You have to really weigh whether the plea-bargaining process is the right time to share that information. In some cases, you might be better off holding it until after the plea in preparation of sentencing and then giving it to the judge and the prosecutor at the same time. This must be decided on a case-by-case basis. The most important factor that will go into your decision is whether the case is at all triable – if you are backed into a corner, is trial even a remote option? If the case is a dead loser, you probably do not have a real downside to sharing that information with the prosecutor before the client pleads guilty. But again, you have got to be okay with sharing that information with the prosecutor before your client pleads guilty, and you have to trust your prosecutors to be the kind of person who is going to take that information and use it the way you need.
Most of the time, the client will be forced to take a plea that is going to put them on the sex offender registry. Showing the judge and the prosecutor what kind of impact that has on this particular client is an additional especially important consideration.
Day In The Life Video
There is one final option when it comes to plea and sentencing mitigation – that is expensive, but extremely effective. A good way to look at it is as a home run; nuclear option as sentencing mitigation goes. That is the use of a day in the life video for the client at sentencing.
Plaintiff’s lawyers use day in the life videos all the time, and have used them for years. However, I am the only lawyer in Michigan, as far as I know, who has ever done used a day in the life video at sentencing. The response has been universally, and overwhelmingly, positive from judges. Judges (and even prosecutors) have all told me they have never seen it done before, but they were impressed with its effectiveness.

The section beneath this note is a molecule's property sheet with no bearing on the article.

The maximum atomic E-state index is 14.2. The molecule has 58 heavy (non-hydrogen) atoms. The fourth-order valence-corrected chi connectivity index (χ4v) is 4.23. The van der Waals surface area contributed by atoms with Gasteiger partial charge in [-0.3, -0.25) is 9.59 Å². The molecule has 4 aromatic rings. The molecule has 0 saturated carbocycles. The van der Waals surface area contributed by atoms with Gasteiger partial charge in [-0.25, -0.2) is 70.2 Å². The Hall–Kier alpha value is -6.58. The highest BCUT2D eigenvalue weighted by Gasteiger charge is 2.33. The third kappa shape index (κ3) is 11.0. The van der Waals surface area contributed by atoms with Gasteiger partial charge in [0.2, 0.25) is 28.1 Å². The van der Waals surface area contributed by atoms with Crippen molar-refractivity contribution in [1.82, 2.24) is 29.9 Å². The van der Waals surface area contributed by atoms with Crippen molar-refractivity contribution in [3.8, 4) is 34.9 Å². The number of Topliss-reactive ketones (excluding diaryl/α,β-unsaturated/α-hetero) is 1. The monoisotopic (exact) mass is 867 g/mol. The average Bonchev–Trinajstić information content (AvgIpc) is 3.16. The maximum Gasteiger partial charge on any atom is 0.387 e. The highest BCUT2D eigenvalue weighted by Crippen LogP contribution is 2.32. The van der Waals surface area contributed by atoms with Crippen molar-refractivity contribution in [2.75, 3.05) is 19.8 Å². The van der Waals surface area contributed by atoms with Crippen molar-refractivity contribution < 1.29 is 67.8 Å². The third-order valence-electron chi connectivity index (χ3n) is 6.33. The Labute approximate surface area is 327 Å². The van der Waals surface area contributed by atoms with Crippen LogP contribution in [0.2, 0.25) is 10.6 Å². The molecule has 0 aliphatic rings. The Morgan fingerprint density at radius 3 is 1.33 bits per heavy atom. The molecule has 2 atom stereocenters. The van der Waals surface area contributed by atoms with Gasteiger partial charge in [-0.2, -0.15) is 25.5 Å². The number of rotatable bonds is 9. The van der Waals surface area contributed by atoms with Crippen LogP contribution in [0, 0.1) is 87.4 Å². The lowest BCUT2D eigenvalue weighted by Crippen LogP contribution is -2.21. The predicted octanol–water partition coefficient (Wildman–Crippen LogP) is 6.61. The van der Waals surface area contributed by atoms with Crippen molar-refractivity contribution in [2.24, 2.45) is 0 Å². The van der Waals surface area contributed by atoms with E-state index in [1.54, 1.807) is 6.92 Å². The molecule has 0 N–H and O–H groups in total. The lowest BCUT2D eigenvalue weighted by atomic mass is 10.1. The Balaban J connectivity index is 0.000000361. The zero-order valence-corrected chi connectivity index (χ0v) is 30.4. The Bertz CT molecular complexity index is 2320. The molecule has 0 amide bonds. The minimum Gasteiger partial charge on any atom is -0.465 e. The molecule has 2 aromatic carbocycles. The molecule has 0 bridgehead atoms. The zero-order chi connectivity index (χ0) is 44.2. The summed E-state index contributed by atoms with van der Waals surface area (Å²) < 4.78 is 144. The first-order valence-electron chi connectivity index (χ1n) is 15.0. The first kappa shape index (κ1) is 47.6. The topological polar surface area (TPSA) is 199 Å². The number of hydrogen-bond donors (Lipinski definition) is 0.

As just one example, I had a person charged in an internet solicitation/child sexual assault case, who had an extremely favorable sex offender risk assessment report. He had been abused as a child himself, and had become very overweight in high school. As a result, girls did not take him seriously, and he did not have a lot of dating or sexual experience. His sexual development was stunted when he was an early teen. In other words, he had the sexual maturity of a 15-year-old, which is why he was attracted to 15-year-olds instead of adults. The video told this story, and included pictures of the client when he was in his teens and at his heaviest. He had nerdy high school loser written all over him, which made a compelling and heartbreaking story.
Then, the video showed the changes in his life when he found his fiancé, a woman who loved him for who he was. She was into health and exercise and nutrition. Through his relationship with this woman, he really turned his life around and lost over 100 pounds by eating well and exercising. He was seeing a therapist long before he was ever charged with a crime. The therapist talked on the video about how much he had grown, and how he was not the person he was when he first got out of college and committed these offenses. He was quite literally a different person. You could see it in the video. Showing the people who had supported him through this metamorphosis in his life was really effective.
Putting together a Day in the Life video with a videographer is expensive (starting at around $10,000). Again, these videos are not for every case. But in the right case, when we have used a video, the visual effect is immensely powerful. There is a reason why people like going to movies today better than reading books.